Annihilation Review “Trippy, but beautiful”

Annihilation posterNetflix is known for releasing some pretty impressive stuff. 2018 was the year that the first Netflix film was nominated for an Oscar. It seems they are continuing with their aim of producing quality content, with the recent release of their original film, Annihilation.

Annihilation follows Lena (Natalie Portman), a biologist who signs up for a secret expedition following the disappearance of her husband (Oscar Isaac).

First of all: this movie is brilliant. It’s a lingering, static kind of movie, one which blows your mind and makes you think of nothing else for days after. It, much like the Shimmer it is centred around, encompasses everything, drawing the watcher into a deeper state of unrest and curiosity with each passing minute. Continue reading

Mute review “Unnecessarily quiet”

Mute movie posterIt is likely that many people would assume a film with a lead character that cannot speak, wouldn’t do very well. 2018, however, has proved this wrong, with The Shape of Water winning four Oscars at the Academy Awards this year. Netflix has jumped on the bandwagon of unconventional leads, releasing Mute, directed by Duncan Jones.

Mute follows a mute, Amish barman called Leo, as he looks for his blue-haired girlfriend Naadirah in the gangster-ridden city of Berlin. With a stellar cast, amazing CGI and the director of Moon at the helm, it would be surprising if this movie was anything less than great. Continue reading

The Most Hated Woman in America Review “Disappointingly dull”

The Most Hated Woman in America posterIt is always interesting to watch a film about a person you didn’t even know existed. The biopic has earned a place in our hearts, choosing to tackle subjects from the writing of Winnie the Pooh, to the inspiration behind Rocky Balboa. So when Netflix released The Most Hated Woman In America, it is safe to say that I was intrigued.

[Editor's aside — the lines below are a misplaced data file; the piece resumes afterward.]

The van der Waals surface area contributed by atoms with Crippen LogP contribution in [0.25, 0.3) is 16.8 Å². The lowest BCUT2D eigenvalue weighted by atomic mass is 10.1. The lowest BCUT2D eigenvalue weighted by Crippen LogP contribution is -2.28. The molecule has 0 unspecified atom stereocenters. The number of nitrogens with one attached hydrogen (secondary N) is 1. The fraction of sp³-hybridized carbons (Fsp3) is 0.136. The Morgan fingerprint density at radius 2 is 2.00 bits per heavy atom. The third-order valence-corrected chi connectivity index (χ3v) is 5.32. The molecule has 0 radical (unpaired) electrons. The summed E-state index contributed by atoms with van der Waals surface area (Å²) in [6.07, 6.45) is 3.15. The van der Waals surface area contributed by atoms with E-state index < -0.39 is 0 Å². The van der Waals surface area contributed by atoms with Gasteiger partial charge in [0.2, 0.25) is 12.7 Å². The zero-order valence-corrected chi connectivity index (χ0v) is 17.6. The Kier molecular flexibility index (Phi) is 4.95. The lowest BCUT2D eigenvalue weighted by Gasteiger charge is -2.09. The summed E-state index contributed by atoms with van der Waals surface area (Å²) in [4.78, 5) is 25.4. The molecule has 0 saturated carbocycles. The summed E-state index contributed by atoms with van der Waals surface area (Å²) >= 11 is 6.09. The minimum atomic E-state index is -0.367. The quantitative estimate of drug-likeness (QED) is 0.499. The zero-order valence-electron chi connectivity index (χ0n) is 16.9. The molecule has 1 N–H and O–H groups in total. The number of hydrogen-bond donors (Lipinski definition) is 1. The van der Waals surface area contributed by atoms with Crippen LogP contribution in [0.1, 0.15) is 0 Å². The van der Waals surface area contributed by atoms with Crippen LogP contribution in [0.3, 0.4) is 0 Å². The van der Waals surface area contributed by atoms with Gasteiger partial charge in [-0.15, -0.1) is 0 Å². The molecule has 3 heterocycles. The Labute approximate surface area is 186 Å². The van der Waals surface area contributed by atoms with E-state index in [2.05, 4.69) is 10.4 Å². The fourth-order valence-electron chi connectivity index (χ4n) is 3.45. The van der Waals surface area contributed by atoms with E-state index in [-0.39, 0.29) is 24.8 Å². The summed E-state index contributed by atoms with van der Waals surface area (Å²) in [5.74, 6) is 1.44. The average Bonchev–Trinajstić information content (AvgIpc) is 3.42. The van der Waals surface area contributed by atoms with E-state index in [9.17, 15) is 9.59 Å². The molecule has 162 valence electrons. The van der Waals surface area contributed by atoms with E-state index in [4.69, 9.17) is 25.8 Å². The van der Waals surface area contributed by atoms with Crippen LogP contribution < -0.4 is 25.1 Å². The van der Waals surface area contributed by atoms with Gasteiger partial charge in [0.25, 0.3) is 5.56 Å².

The Most Hated Woman in America follows the life story of Madalyn Murray O’Hair, the outspoken activist and founder of the American Atheists. It depicts her first triumph over prayer in Baltimore schools, all the way until her kidnapping and eventual murder in 1995. Continue reading

Mudbound review “Heartbreaking, but poignant”

Mudbound posterRed carpets are being rolled out, golden trophies are being polished and envelopes are being organised. The Oscars are nearing, and what better way to celebrate than watching the first ever Netflix film to be Oscar-nominated?

Before we begin, the Movie Metropolis Alternative Oscars close this Friday (March 2nd) before the big reveal on Sunday (March 4th). Make sure you cast your vote for the best films and performances of last year. It takes less than 2 minutes.

The film in question is Mudbound, directed by Dee Rees. The movie follows the McAllan’s and the Jackson’s: families in deep farmland Mississipi. Set during and after the war, the film deals with many issues, particularly the treatment of African-Americans in 1940s America. Continue reading

When We First Met review “A lost cause”

When We First Met posterThe romantic comedy. No other movie genre has come so far, seen so much and produced so little in terms of good films. The latest Netflix release, When We First Met, is no exception to this.

The film follows Noah (Adam Devine) who is in love with Avery (Alexandra Daddario). However, shockingly, Avery doesn’t love Noah, but Noah loves Avery. Many rom-com cliches later, Noah ends up in a photo booth that can travel in time. He utilises this discovery in order to make Avery fall in love with him, instead of her amazingly perfect boyfriend Ethan (Robbie Amell). Continue reading